The Hackaday Prize: Exoskeletons for the Masses

While medical facilities continue to improve worldwide, access to expensive treatments still eludes a vast amount of people. Especially when it comes to prosthetics, a lot of people won’t be able to afford something so personalized even though the need for assistive devices is extremely high. With that in mind, [Guillermo Herrera-Arcos] started working on ALICE, a robotic exoskeleton that is low-cost, easy to build, and as an added bonus, 100% Open Source.

ALICE’s creators envision that the exoskeleton will have applications in rehabilitation, human augmentation, and even gaming. Also, since it’s Open Source, it could also be used as a platform for STEM students to learn from. Currently, the team is testing electronics in the legs of the exoskeleton, but they have already come a long way with their control system and getting a workable prototype in place. Moving into the future, the creators, as well as anyone else who develops something on this platform, will always be improving it and building upon it thanks to the nature of Open Source hardware.

4 thoughts on “The Hackaday Prize: Exoskeletons for the Masses

  1. I always am afraid someone will have their knee in an exoskeleton and drive the motor too far, folding it over the wrong way or crunching it. Is this a legitimate concern? Do they all just have hardstops, or is there a more complex solution?

    1. Along with hardstops for added safety they probably would implement controlled movement such as in car and truck steering: the movement is driven by a difference in pressure so that when the part moves to the desired position and the wearer stops applying pressure the actuator also stops moving. To get an idea, imagine a potentiometer body fixed to a motor shaft, then the circuit driving it connected to the pot leads: in center position there is no voltage applied to the motor (forget about PWM, I’m simplifying it) but as soon as you rotate the pot shaft, the motor receives some power and counteracts the displacement making the pot body follow its own shaft until it reaches the center position again. A knee could not damage itself because the actuator would not move beyond the position the knee tried to reach, although I expect safety measures like redundant position checking and hardstops to be implemented anyway.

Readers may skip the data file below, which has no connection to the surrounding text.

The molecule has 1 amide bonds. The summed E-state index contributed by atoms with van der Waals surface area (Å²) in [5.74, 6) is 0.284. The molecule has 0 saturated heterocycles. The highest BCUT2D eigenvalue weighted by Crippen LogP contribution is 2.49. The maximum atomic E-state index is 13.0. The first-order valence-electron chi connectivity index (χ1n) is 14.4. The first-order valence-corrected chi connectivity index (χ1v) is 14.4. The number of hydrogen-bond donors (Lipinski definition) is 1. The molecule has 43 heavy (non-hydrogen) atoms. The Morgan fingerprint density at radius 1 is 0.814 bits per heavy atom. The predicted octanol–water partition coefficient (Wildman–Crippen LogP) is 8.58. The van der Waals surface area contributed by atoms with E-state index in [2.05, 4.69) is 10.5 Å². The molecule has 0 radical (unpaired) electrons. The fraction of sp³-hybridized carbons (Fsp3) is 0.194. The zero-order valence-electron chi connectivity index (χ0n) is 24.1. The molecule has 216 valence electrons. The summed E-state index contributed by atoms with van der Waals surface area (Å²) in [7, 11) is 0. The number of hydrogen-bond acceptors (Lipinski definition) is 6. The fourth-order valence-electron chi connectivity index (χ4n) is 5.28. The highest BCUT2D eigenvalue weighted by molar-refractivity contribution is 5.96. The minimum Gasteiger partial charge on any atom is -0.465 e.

1. I would also think it would be attached to the leg in a manner that could be disengaged; perhaps analogous to toe clips on a bicycle, such that the leg can be pulled free if bent in the wrong direction.

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